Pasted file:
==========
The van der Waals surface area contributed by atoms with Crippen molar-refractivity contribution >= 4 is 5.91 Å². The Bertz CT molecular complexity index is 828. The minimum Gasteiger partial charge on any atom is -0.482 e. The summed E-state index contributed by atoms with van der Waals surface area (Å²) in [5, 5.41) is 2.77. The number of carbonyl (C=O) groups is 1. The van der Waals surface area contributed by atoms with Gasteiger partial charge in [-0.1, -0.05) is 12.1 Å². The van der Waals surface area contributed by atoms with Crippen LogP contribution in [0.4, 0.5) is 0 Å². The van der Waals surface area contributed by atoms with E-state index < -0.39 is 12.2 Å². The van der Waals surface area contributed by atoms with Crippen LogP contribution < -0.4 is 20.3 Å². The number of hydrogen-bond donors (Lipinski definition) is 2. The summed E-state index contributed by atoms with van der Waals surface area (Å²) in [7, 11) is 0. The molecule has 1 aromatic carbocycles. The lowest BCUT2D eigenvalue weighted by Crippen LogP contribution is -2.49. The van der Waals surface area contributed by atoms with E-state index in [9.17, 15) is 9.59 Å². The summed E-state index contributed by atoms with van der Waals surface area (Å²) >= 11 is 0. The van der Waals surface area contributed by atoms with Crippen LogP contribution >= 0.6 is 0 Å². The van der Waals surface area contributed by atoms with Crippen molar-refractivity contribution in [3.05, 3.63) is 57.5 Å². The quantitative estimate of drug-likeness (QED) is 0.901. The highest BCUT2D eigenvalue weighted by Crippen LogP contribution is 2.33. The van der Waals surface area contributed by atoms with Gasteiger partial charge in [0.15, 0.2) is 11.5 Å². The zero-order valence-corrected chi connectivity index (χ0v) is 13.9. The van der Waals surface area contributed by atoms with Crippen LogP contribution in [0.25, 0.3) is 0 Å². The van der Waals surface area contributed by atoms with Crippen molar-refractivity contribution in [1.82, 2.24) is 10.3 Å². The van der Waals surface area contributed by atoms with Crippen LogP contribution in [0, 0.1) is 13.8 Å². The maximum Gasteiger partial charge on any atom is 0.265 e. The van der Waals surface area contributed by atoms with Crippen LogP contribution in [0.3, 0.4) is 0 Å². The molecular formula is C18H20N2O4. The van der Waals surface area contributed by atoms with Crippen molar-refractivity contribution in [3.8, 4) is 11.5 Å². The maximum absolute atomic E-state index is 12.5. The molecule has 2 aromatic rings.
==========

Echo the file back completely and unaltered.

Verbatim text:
The van der Waals surface area contributed by atoms with Crippen molar-refractivity contribution >= 4 is 5.91 Å². The Bertz CT molecular complexity index is 828. The minimum Gasteiger partial charge on any atom is -0.482 e. The summed E-state index contributed by atoms with van der Waals surface area (Å²) in [5, 5.41) is 2.77. The number of carbonyl (C=O) groups is 1. The van der Waals surface area contributed by atoms with Gasteiger partial charge in [-0.1, -0.05) is 12.1 Å². The van der Waals surface area contributed by atoms with Crippen LogP contribution in [0.4, 0.5) is 0 Å². The van der Waals surface area contributed by atoms with E-state index < -0.39 is 12.2 Å². The van der Waals surface area contributed by atoms with Crippen LogP contribution < -0.4 is 20.3 Å². The number of hydrogen-bond donors (Lipinski definition) is 2. The summed E-state index contributed by atoms with van der Waals surface area (Å²) in [7, 11) is 0. The molecule has 1 aromatic carbocycles. The lowest BCUT2D eigenvalue weighted by Crippen LogP contribution is -2.49. The van der Waals surface area contributed by atoms with E-state index in [9.17, 15) is 9.59 Å². The summed E-state index contributed by atoms with van der Waals surface area (Å²) >= 11 is 0. The van der Waals surface area contributed by atoms with Crippen LogP contribution >= 0.6 is 0 Å². The van der Waals surface area contributed by atoms with Crippen molar-refractivity contribution in [3.05, 3.63) is 57.5 Å². The quantitative estimate of drug-likeness (QED) is 0.901. The highest BCUT2D eigenvalue weighted by Crippen LogP contribution is 2.33. The van der Waals surface area contributed by atoms with Gasteiger partial charge in [0.15, 0.2) is 11.5 Å². The zero-order valence-corrected chi connectivity index (χ0v) is 13.9. The van der Waals surface area contributed by atoms with Crippen LogP contribution in [0.25, 0.3) is 0 Å². The van der Waals surface area contributed by atoms with Crippen molar-refractivity contribution in [1.82, 2.24) is 10.3 Å². The van der Waals surface area contributed by atoms with Crippen LogP contribution in [0, 0.1) is 13.8 Å². The maximum Gasteiger partial charge on any atom is 0.265 e. The van der Waals surface area contributed by atoms with Crippen LogP contribution in [0.3, 0.4) is 0 Å². The molecular formula is C18H20N2O4. The van der Waals surface area contributed by atoms with Crippen molar-refractivity contribution in [3.8, 4) is 11.5 Å². The maximum absolute atomic E-state index is 12.5. The molecule has 2 aromatic rings.